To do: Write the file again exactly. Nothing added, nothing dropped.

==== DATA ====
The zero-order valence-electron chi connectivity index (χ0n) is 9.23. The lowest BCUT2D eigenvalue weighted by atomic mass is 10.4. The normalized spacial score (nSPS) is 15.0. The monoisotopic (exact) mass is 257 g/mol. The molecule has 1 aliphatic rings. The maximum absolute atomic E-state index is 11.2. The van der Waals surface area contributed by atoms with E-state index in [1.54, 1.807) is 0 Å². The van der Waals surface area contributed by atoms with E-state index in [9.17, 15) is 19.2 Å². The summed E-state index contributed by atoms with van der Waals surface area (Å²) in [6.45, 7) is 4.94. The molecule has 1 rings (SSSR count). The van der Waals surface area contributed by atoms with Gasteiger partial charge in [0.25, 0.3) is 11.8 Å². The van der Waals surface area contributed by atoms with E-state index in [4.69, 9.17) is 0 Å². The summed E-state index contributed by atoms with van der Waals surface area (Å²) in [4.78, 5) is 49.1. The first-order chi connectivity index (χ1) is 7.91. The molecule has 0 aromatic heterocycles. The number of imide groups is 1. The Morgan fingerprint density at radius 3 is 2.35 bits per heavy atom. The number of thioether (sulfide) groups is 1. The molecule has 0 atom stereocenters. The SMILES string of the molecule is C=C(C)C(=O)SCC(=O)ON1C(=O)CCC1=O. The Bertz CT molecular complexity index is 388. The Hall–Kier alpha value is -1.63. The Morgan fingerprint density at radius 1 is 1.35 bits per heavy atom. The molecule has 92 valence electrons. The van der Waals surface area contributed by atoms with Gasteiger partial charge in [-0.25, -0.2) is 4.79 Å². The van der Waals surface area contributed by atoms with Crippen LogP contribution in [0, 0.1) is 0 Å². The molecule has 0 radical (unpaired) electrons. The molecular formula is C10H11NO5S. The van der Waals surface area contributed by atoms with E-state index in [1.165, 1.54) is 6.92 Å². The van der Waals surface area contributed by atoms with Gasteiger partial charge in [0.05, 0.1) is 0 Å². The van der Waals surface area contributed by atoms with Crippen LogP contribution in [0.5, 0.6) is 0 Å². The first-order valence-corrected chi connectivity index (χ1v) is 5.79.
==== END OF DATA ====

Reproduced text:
The zero-order valence-electron chi connectivity index (χ0n) is 9.23. The lowest BCUT2D eigenvalue weighted by atomic mass is 10.4. The normalized spacial score (nSPS) is 15.0. The monoisotopic (exact) mass is 257 g/mol. The molecule has 1 aliphatic rings. The maximum absolute atomic E-state index is 11.2. The van der Waals surface area contributed by atoms with E-state index in [1.54, 1.807) is 0 Å². The van der Waals surface area contributed by atoms with E-state index in [9.17, 15) is 19.2 Å². The summed E-state index contributed by atoms with van der Waals surface area (Å²) in [6.45, 7) is 4.94. The molecule has 1 rings (SSSR count). The van der Waals surface area contributed by atoms with Gasteiger partial charge in [0.25, 0.3) is 11.8 Å². The van der Waals surface area contributed by atoms with E-state index in [4.69, 9.17) is 0 Å². The summed E-state index contributed by atoms with van der Waals surface area (Å²) in [4.78, 5) is 49.1. The first-order chi connectivity index (χ1) is 7.91. The molecule has 0 aromatic heterocycles. The number of imide groups is 1. The Morgan fingerprint density at radius 3 is 2.35 bits per heavy atom. The number of thioether (sulfide) groups is 1. The molecule has 0 atom stereocenters. The SMILES string of the molecule is C=C(C)C(=O)SCC(=O)ON1C(=O)CCC1=O. The Bertz CT molecular complexity index is 388. The Hall–Kier alpha value is -1.63. The Morgan fingerprint density at radius 1 is 1.35 bits per heavy atom. The molecule has 92 valence electrons. The van der Waals surface area contributed by atoms with Gasteiger partial charge in [-0.25, -0.2) is 4.79 Å². The van der Waals surface area contributed by atoms with Crippen LogP contribution in [0, 0.1) is 0 Å². The molecule has 0 radical (unpaired) electrons. The molecular formula is C10H11NO5S. The van der Waals surface area contributed by atoms with E-state index in [1.165, 1.54) is 6.92 Å². The van der Waals surface area contributed by atoms with Gasteiger partial charge in [0.05, 0.1) is 0 Å². The van der Waals surface area contributed by atoms with Crippen LogP contribution in [0.5, 0.6) is 0 Å². The first-order valence-corrected chi connectivity index (χ1v) is 5.79.